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Emotional, mud-slinging debate brings out more than 100 testifiers

By Lara Yamada
Published On: Mar 21 2013 06:09:00 PM HST

 It was expected to die earlier this week, but public outcry over a GMO food labeling bill forced the issued to be heard.

HONOLULU -

"Look around. With all due respect you cannot deny the will of the people forever," began Earthjustice attorney Paul Achitoff.

And this time, senators did not.

"We received thousands and thousands of emails for me and my colleagues," said Sen. Josh Green, chair of the Senate health committee.

For the first time, senators held a hearing on a bill to label genetically modified foods.

Well over 100 testifiers came out to say their peace.

"I'm not here opposed to science, I'm here opposed to emotion on this issue," said one opponent of the bill.

"The problem with this labeling thing is it creates fear," said an Oahu papaya farmer.

"While there are problems with this bill as written, the job of this body is to fix these problems, so that the people of Hawaii can get what they're asking for," said the University of Hawaii law student Christiaan Mitchell.

"I'm glad you had the hearing. I really am," said another testifier.

GMO seed companies and employees were well represented at the hearing, who said they are often targeted for their work.

"The attacks have been personal, widespread and purposefully misleading just like House Bill 174," said Fred Perlak, head of operations for Monsanto Hawaii.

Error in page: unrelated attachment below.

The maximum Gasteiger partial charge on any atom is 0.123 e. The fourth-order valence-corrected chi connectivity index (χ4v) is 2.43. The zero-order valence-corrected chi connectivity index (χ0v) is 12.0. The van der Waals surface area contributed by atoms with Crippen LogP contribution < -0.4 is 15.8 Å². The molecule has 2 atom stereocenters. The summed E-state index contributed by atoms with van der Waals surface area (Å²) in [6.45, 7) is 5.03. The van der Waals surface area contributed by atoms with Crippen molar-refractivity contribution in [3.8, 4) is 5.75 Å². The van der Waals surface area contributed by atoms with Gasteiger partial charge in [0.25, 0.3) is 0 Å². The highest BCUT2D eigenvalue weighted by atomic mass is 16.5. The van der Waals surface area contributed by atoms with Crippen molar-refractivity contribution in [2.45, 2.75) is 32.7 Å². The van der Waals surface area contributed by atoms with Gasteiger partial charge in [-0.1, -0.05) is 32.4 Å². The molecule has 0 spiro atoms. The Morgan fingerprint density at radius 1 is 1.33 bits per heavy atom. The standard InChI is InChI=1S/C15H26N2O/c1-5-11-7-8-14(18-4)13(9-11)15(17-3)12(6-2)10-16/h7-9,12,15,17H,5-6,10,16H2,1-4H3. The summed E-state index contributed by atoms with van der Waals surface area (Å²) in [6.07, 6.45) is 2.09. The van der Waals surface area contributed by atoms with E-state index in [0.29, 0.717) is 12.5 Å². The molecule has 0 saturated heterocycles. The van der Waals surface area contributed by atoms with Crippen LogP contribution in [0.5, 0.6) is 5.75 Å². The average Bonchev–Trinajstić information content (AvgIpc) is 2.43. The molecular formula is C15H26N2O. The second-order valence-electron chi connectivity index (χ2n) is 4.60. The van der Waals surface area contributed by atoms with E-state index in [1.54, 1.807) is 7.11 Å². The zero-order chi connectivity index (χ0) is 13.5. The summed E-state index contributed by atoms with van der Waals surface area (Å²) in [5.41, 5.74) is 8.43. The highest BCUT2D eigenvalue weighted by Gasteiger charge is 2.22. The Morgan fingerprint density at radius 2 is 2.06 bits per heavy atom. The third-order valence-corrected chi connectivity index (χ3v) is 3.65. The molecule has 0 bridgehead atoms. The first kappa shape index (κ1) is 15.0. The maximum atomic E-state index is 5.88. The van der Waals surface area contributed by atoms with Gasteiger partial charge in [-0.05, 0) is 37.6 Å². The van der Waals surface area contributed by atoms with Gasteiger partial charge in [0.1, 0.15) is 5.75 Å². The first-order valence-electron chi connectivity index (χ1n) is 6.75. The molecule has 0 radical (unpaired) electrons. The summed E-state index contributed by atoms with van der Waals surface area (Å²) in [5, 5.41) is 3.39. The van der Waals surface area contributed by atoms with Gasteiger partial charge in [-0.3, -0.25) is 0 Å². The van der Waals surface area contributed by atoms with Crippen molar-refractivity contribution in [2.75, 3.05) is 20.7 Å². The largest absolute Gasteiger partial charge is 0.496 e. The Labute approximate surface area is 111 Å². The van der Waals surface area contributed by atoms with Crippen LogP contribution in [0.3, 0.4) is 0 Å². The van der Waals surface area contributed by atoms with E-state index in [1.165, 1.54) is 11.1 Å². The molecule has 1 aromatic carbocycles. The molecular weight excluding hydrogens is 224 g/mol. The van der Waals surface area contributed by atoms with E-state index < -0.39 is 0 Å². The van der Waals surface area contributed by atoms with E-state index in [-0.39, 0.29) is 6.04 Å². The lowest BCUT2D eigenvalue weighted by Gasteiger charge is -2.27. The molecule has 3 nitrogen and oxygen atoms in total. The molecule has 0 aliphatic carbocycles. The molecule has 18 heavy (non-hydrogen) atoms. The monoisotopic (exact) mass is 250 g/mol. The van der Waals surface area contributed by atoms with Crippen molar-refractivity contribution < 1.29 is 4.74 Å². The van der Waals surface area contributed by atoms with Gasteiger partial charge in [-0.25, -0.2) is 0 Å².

Lawmakers against the bill said, even if they passed it into law, it would immediately run into federal and constitutional road blocks that would ultimately shut it down.

"To this day, in 50 states, the answer is no. The FDA has always preempted all of that," said agriculture committee chair Sen. Clarence Nishihara, who opposes the bill.

Ultimately committee members shot down the bill on Thursday, ending another year and another battle over GMOs, though everyone there had lots of fight left for their cause.

"In order to solve this problem we got to go step, by step, by step, and not just say no, no, no," said Molokai activist Walter Ritte.

"It's obviously pretty tough issues we need to unravel," said Nishihara.  

"We're making progress today. That's important. We know this issue is not going away so let's work together," said Green.

Committees are now working on a resolution that would recommend major institutions and departments in Hawaii study the safety of GMOS and the possibility of labeling.

That research would end up as recommendations for the next legislative session.

Click here to watch Lara Yamada's report on your mobile device.

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